What is and how is a volcanic lightning formed?



Today, Wednesday, October 13, it is 25 days since the volcano of Old Summit, on the island of The Palm, will erupt. This phenomenon has already doubled the volume of materials emitted and the damage caused by the Teneguía in 1971 and, at the moment, it does not seem that it is going to stop.

According to the Copernicus Satellite data, the La Palma volcano has already devastated more than 656 hectares and has affected a total of 1,458 buildings. The stream that worries the most at this time is the one located further north, which was born from the collapse of the north flank that collapsed last Saturday.

However, in recent days we have witnessed a large number of phenomena related to the volcano. During the eruption, the different mouths have expelled lava, ash, smoke, clouds of toxic gases and pyroclasts and a large number of earthquakes have been experienced on the island. Last Monday, one more natural event was added to all this: a volcanic lightning.

What are volcanic rays

Last Monday, Canary Islands Volcanological Institute (INVOLCAN) published on his Twitter account a video captured by one of his professionals in which a volcanic lightning can be seen.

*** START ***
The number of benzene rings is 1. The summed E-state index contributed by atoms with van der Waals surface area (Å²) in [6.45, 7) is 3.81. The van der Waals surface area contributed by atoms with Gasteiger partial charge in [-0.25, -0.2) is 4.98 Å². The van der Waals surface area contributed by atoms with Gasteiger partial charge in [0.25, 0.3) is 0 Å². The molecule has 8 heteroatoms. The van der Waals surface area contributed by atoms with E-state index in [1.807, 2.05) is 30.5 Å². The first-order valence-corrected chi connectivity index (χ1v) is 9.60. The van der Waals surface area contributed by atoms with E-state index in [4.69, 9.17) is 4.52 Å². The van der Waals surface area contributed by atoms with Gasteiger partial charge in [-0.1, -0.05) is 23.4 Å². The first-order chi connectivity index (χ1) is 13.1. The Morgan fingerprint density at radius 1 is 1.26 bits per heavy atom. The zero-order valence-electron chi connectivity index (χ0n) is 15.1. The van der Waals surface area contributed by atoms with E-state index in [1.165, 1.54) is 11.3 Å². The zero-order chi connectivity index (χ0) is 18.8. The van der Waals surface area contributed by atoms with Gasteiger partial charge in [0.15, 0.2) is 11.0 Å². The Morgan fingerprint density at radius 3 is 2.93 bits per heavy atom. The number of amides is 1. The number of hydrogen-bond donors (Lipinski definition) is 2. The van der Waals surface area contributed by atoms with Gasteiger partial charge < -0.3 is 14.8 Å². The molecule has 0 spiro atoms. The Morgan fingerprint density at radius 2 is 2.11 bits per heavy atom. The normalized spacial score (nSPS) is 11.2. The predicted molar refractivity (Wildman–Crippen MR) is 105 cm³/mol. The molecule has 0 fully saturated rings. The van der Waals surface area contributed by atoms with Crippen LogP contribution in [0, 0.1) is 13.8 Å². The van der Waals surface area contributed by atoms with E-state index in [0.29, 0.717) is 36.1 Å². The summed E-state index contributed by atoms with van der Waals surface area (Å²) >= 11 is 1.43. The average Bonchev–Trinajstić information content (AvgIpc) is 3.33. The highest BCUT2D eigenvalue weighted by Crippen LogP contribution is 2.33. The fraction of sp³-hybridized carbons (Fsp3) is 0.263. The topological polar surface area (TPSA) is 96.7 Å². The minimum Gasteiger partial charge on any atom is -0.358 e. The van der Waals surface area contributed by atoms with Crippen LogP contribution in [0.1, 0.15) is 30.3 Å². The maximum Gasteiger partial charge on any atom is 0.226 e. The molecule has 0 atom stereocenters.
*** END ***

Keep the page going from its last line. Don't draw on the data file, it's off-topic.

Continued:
The volcanic rays They are electrical discharges caused by volcanic eruptions. As the Canarian institution itself explained in the tweet, the ash and pyroclasts thrown by the volcano are neutral, that is, they do not have an electrical charge and, therefore, by themselves they cannot generate lightning. However, friction between volcanic materials in a hostile environment can cause the release of ions in the volcanic plume that produce these impressive phenomena. The separation of positive and negative charges gives rise to a large potential difference causing discharge.

As explained David calvo, spokesperson for INVOLCAN, on Radio Televisión Canaria, this type of lightning occurs in “many volcanoes” and during Monday night “several of them” could be observed on the Cumbre Vieja volcano. However, they are normal electric shocks that do not affect air quality in any way.

But do they occur in all kinds of volcanoes?

The answer is no. For a volcanic lightning to occur, the erupting volcano must have a nature of explosiveness and some plume dimensions like those of the La Palma volcano. And it is that, although at first the Canarian volcano presents a strombolian-type eruption, characterized, among other things, by being not very violent, the activity peaks registered at some moments have made possible the formation of these Ray that have been appreciated during the night of Monday.

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